Object Spreadsheets

Research project by Matt McCutchen, Shachar Itzhaky and Daniel Jackson (objsheets@mit.edu) of the Software Design Group, with help from various others

Object Spreadsheets is a new computational paradigm that combines the usability advantages of spreadsheets with SQL-like expressive power, providing a way to build a wide class of interactive applications more easily than with existing tools.

Shortcuts: paper, demo server, source repository, all materials, UROP/MEng projects

Nearly every organization is responsible for processes that involve collection and manipulation of structured data subject to certain rules; in CSAIL and EECS alone, examples range from a milk pool that tracks whose turn it is to buy milk next to the graduate admissions process. The Object Spreadsheets tool can be used to build data-centric applications that support these processes by letting users view and update data subject to the applicable constraints. Object Spreadsheets seeks to provide an integrated visual environment to construct the schema, data, and logic that is natural enough to appeal to end-user developers yet general enough to conveniently express arbitrary logic. It is the first spreadsheet-based tool to support editing of hierarchical structured data (important in many applications) and a formula language with SQL-like expressive power.

There is a long history of tools for building data-centric applications (HyperCard, FileMaker, App2You, QuickBase, Zoho, Airtable, ...), but to date they have seen limited adoption; we suspect this is because none has achieved a compelling enough combination of naturalness and generality. Instead, many organizations continue to use general-purpose application frameworks such as Rails and Meteor (which demand a depth of technical understanding disproportionate to the problem) or to cobble together tools such as email, spreadsheets and online forms that are easy to use but cannot fully express the application logic (leaving manual work and crude security controls). With Object Spreadsheets, we hope to offer developers the best of both worlds for low- to medium-complexity data-centric applications.

As of April 2017, our prototype tool supports all basic spreadsheet functionality, plus updatable views and application-specific action macros, which support our approach to developing application logic. Custom application UIs can be built using Mavo templates. We've built a set of example applications to demonstrate the applicability of our approach. Many features to improve the usability of the tool have yet to be built. We're currently working on making the spreadsheet more flexible so developers can start entering their data without having to figure out the proper schema at the beginning.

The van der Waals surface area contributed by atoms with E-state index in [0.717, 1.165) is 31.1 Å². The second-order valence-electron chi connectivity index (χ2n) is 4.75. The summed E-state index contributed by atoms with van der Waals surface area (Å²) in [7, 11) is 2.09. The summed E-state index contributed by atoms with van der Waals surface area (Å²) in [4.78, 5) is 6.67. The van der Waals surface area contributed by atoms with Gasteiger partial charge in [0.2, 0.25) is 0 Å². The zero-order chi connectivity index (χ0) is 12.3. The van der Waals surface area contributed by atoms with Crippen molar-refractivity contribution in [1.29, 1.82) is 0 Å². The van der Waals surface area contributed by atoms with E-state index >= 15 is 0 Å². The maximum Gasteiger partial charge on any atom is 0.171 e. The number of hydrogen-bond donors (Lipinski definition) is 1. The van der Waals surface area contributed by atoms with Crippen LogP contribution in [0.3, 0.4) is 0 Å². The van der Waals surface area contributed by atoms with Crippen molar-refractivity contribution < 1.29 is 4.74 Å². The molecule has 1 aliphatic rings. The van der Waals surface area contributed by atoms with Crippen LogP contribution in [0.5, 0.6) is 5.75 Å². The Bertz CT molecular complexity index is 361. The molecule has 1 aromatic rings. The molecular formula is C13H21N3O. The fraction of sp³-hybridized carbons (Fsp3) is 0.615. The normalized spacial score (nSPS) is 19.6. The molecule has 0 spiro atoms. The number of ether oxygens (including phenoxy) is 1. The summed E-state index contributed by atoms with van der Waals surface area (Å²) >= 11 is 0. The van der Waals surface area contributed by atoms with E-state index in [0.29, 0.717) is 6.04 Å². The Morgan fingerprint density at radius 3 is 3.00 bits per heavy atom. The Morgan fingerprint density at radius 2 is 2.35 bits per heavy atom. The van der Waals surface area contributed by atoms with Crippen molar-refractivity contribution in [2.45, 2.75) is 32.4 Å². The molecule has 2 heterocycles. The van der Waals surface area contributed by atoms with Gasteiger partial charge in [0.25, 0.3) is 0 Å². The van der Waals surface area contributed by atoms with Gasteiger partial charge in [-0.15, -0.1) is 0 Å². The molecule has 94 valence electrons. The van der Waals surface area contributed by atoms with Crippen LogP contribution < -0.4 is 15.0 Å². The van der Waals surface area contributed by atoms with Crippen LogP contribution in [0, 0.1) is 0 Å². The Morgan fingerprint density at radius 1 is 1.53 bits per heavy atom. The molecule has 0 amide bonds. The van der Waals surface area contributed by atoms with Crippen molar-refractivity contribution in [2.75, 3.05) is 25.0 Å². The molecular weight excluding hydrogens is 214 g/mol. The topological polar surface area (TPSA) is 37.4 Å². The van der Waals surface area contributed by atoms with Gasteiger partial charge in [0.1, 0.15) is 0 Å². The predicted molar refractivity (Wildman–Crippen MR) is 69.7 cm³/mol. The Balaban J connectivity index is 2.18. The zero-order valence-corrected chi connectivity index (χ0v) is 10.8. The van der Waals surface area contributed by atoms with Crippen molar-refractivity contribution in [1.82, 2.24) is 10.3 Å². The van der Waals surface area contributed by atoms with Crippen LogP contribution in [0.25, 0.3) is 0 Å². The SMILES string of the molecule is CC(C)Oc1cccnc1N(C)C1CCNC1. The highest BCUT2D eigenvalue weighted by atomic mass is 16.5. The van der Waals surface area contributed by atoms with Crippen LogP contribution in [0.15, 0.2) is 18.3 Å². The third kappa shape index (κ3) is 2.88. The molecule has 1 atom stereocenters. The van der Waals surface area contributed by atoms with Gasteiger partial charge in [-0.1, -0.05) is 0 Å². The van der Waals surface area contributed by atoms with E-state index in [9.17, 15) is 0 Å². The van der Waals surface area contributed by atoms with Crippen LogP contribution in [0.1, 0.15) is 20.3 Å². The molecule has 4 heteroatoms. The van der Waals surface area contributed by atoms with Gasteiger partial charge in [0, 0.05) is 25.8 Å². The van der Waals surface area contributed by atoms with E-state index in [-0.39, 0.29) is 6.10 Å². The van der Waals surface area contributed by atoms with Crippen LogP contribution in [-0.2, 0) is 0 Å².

We would welcome your feedback on this work, and we'll provide support for the prototype subject to our research priorities; in either case, please email us.

We're recruiting UROP and MEng students to work on projects related to Object Spreadsheets.

Available materials

  • Our Onward 2016 paper, which motivates and describes the basic structured spreadsheet. (We hope to release more information about the recently added application-building features soon.)
  • Matt's master's thesis: the main attraction here is a rigorous specification of the data model and computation semantics.
  • The prototype implementation, which includes a start page with demos, basic usage instructions, and links to reference materials:
    • Public demo server (updated 2017-03-20). Notice: This site has no access control, so please use discretion in what data you enter. Also, we may delete your data at any time. If the site is broken or contains inappropriate content, please email us.
    • Source repository.
  • A video demonstrating how to build a small example application (9 minutes), which is also linked from the start page of the prototype.


This project is supported by a grant from Wistron Corporation as part of a collaboration between Wistron and MIT's Computer Science and Artificial Intelligence Laboratory. This project also received partial support from the National Science Foundation under Grant No. CCF-1438982, and Matt McCutchen's work is funded in part by an NSF Graduate Research Fellowship.